d. Continual automatic 'heart-beat' testing to provide assurance that the end-to-end service continues to function correctly within an acceptable latency tolerance.  ( testing all of the sending and receiving  processes & functions of Florence, latency, and the routing & queueing functions of Florence's SMS platform, and those of the SMS networks and aggregators.) 

Who designs content and uses?

The methodology creates an innovative environment in which clinicians can develop and apply the shared knowhow and methods in their own particular field.  The content and its uses are limited only by the vision of clinicians.  However, one condition applies to all who use the system: they must freely share their work for the benefit of patients and the NHS.

Is Simple Telehealth really an NHS initiative?

Simple Telehealth was designed and developed by Phil O'Connell as a private individual outside of the NHS.  Phil went on to assign the Intellectual  Property to Stoke on Trent PCT.  Ownership moved to Stoke on Trent CCG in April 2013.   Phil assigned "stewardship" as he calls it, to his local NHS body in Stoke for them to develop and share the concept for the benefit of all NHS patients.

With the continued growth of the Simple Telehealth Community, there are now two licensed organisations involved in the delivery of NHS's Simple Telehealth in the UK, Simple Shared Healthcare Limited ( Social Enterprise) and Mediaburst Limited.

Beware!  there are some private 'telehealth' companies, where Senior NHS staff have taken NHS knowhow and intellectual property gained during NHS employment, and used that for personal gain with no consideration to the NHS or Social Purpose!.  Some even continue to practice in the NHS but use their NHS credentials to lend credibility to their private companies.  Its worth checking out your own telehealth provider!!!

How is Simple Telehealth different from other "telehealth" systems?

There is a general misconception that "telehealth" is about remote biometric monitoring.  However, telehealth actually covers a large range of "tele" approaches to provide convenient and potentially effective ways of engaging with patients. Its about getting health to catch up with techniques and methods already in everyday use outside of health.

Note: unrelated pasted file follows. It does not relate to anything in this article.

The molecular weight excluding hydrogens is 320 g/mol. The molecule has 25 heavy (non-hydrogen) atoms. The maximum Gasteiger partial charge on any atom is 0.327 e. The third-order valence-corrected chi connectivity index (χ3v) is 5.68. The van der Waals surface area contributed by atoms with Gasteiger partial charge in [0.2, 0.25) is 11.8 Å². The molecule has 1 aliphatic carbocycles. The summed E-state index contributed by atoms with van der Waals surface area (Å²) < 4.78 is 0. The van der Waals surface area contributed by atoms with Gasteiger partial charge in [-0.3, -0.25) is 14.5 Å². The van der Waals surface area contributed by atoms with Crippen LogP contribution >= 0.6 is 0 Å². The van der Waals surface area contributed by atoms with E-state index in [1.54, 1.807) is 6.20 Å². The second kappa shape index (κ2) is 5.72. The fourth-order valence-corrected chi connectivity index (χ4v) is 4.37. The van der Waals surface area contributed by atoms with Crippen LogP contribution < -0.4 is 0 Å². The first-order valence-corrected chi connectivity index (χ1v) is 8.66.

Technology wise, telehealth spans from telephone and Skype consultations at one end through to robots helping clinicians to do ward rounds in remote locations. From a clinical perspective it ranges from just a tool such as a telephone through to automated clinical decision engines using validated clinical protocols. There are of course many mixes and matches creating a rich but immature marketplace and the Department of Health are working to make it less confusing and easier to access.

Simple Telehealth has a different purpose than other 'Telehealth' systems and is typically used by clinicians to target genuine and recognised problems by helping to  improve the effectiveness of current care.  Patients are helped to help themselves to improve adherence and confidence with their existing pathway/treatment though a mix of automated and interactive communication.  At the same time it should introduce benefits for clinicians using the system without increasing the cost/time of providing the healthcare service.

Simple Telehealth technologies such as Florence and Annie are instinctive & intuitive and quick & easy to use by both patient and clinician.  Designed to be deployed immediately taking less than 20 seconds to enrol a patient, which can be done by the responsible clinician during a consultation.

Another interesting point that makes Simple Telehealth stand out is that following appropriate governance procedures, data can be shared with a patients healthcare team irrespective of NHS organisational boundaries.  Also, we use NHS intellectual property for the benefit of all, it is low-cost, can be used through a patients own mobile phone and SSHC's trading surplus funds are re-invested in the Community for Social Purpose.

Does Simple Telehealth compete with other "telehealth" systems?

Simple Telehealth should compliment other telehealth services and can happily work alongside them.  "Bio-metric remote monitoring" type systems tend to use a daily triage/monitoring approach which targets higher risk patients for prevention of admissions.   Even within this sub-group there is a large range of services, some offering basic and inflexible services and others offering sophisticated behavioural change, education and automated clinical management.
So in a nutshell, Simple Telehealth does not compete with other services as far as we are aware as its purpose and techniques are quite different.

How much will it cost?

Simple Telehealth with Florence is transparent and based on a pay as you use model.  
Make a start with a clinical team from around £4,000 covering around 1,000 patients.
To get started with a whole organisation £11,960 could cover around 3,000 patients and the first 37,500 transactions.  


If you chose applications that need bio-metric monitors such a Blood Pressure monitor for example;